Survey Finds Cannabis Beneficial For Many Parkinson’s Patients

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A survey in Germany has found more than half of patients with Parkinson’s disease who use medical cannabis have self-reported beneficial clinical effects.

Analysis of more than 1,300 patient questionnaires revealed over 8% of patients with PD reported using cannabis products and 54% of those reported a beneficial clinical effect.

More than 40% of users reported it helped manage pain and muscle cramps, and more than 20% a reduction in stiffness, freezing, tremor, depression, anxiety and restless legs. According to the American Parkinson Disease Association, “freezing” involves sudden, short, transient episodes preventing initiating movement such as walking.

But the survey also revealed many patients lacked knowledge on medical cannabis administration and the difference between the cannabinoids, THC and CBD – just 9% were aware of the difference between THC and CBD.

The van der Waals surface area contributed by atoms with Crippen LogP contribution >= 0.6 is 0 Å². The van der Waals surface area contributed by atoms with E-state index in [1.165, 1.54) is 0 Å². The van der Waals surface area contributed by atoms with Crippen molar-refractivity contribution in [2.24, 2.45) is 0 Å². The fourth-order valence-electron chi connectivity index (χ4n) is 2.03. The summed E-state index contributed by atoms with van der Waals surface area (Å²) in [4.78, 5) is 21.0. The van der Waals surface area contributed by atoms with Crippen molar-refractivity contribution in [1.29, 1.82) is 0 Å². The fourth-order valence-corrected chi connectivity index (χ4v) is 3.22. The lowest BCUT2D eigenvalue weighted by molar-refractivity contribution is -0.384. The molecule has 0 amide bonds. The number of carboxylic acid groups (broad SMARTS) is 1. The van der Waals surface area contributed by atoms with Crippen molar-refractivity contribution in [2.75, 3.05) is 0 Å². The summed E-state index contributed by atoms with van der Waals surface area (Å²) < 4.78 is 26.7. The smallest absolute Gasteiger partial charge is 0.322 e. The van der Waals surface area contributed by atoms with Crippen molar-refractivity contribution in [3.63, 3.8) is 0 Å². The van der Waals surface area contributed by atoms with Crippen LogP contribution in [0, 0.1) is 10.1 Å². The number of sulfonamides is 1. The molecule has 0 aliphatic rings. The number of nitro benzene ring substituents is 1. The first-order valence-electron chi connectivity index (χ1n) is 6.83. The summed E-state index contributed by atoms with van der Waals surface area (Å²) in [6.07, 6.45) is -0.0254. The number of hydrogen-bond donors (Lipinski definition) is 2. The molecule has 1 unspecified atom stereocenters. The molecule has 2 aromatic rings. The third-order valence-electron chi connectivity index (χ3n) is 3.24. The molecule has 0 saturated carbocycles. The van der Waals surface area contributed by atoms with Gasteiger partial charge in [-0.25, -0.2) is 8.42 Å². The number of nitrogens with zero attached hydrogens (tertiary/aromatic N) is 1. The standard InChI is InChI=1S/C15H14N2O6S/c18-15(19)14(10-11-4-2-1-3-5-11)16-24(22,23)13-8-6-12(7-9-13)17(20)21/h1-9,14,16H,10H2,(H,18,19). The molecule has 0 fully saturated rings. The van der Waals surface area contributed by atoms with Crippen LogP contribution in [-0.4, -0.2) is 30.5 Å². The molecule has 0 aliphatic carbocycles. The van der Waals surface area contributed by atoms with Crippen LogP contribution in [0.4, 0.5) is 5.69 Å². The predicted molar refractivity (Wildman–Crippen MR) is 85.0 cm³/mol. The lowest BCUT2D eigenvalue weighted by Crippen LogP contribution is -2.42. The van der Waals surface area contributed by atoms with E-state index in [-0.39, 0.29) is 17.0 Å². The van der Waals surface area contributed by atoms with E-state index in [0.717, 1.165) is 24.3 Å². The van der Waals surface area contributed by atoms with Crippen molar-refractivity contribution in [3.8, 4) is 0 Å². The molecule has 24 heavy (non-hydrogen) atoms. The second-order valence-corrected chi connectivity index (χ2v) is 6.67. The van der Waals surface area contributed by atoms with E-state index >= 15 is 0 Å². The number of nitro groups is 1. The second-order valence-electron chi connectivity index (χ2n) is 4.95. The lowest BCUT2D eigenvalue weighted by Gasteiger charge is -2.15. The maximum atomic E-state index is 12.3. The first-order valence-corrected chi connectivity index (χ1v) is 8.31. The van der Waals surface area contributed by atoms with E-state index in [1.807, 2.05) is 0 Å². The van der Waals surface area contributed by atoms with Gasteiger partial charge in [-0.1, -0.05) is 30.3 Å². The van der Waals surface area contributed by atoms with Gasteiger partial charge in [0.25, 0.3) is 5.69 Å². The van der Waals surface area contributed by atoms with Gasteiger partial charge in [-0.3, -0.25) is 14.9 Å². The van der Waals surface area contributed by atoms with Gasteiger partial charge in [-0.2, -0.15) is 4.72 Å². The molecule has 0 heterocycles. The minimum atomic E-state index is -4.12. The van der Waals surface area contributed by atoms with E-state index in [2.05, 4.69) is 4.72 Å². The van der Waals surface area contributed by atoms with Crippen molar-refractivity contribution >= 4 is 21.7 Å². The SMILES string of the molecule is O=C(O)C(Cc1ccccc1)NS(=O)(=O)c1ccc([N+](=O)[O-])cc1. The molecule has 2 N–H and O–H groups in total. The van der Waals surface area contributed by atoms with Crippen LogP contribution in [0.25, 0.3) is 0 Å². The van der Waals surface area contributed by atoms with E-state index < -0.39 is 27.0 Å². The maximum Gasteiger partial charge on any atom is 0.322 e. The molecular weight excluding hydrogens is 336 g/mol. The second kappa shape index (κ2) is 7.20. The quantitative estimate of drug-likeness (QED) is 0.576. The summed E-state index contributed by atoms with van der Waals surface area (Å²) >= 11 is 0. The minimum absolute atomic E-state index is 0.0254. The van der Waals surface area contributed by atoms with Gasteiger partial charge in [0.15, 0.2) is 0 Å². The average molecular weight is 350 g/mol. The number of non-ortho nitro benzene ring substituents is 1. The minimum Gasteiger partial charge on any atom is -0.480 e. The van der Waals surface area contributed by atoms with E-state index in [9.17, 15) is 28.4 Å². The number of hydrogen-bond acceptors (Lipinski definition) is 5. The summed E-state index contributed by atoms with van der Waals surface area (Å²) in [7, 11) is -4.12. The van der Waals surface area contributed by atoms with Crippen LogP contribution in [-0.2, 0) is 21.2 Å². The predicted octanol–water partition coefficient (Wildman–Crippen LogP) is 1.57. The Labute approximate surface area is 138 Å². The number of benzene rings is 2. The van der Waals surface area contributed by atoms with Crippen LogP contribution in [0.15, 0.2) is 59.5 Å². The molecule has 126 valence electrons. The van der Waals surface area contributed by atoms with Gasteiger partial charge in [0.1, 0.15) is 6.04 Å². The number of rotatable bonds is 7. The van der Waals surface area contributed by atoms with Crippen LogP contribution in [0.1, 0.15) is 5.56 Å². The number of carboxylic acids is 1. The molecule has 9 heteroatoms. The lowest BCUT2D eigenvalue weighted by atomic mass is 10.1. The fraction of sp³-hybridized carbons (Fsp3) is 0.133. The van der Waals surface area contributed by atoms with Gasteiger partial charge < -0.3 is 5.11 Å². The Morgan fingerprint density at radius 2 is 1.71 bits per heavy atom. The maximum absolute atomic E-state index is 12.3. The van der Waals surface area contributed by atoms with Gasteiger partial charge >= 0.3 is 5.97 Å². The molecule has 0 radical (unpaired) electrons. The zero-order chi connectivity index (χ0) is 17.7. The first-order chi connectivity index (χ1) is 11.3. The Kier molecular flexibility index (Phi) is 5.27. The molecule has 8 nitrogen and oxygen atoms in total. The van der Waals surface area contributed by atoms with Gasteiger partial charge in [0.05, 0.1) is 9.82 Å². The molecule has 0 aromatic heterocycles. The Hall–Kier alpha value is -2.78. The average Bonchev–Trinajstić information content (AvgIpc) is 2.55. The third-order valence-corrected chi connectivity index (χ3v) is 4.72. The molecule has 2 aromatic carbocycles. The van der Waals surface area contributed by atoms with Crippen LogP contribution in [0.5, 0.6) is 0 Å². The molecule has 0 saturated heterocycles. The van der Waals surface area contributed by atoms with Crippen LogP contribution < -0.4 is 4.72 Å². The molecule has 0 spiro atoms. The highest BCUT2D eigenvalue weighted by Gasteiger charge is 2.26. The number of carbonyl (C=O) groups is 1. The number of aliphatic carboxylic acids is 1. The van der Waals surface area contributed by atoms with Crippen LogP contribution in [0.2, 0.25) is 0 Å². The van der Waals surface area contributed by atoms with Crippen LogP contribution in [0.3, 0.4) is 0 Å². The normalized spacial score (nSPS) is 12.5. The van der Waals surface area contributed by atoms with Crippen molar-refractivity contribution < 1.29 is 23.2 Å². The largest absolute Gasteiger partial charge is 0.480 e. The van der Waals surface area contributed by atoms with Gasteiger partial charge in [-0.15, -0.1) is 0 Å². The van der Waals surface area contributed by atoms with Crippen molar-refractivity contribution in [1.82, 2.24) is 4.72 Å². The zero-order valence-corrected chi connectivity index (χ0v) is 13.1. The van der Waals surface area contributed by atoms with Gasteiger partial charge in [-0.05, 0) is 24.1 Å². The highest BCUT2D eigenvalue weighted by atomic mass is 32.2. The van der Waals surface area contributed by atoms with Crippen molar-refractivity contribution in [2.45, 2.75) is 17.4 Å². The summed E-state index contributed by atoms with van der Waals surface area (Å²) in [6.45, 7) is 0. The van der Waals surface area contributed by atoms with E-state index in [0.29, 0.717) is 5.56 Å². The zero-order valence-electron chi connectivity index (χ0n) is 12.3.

“Physicians should consider these aspects when advising their patients about treatment with medicinal cannabis,” said lead investigator Prof. Dr. med. Carsten Buhmann from the Department of Neurology at University Medical Center Hamburg-Eppendorf, Hamburg, Germany.

Of those who filled out questionnaires who hadn’t used cannabis products, sixty-five percent were interested in doing so, but a lack of knowledge and concerns over side effects were reported as main reasons for not doing so.

The jury is still out among many organisations supporting PD patients on the issue of medicinal cannabis. According to a position statement from Parkinson’s Australia last updated in 2017, it considers there is insufficient evidence to support the use of medical cannabis for treating or managing the condition. The USA’s Parkinson’s Foundation published a position statement along the same lines last year.

The study’s authors acknowledge their findings are based on subjective patient reports and urge for clinically appropriate studies to be carried out to determine efficacy and safety.

There is certainly a pressing need for more research given the number of people affected by Parkinson’s Disease and the impact it has. Affecting 10 million people worldwide, PD is the second-most common neurodegenerative disease after Alzheimer’s.

The prevalence of cannabis use among PD patients isn’t confined to Germany. We mentioned a survey back in 2017 carried out by the Parkinson’s  Foundation that found physicians reported 80 percent of their patients with PD had used cannabis.

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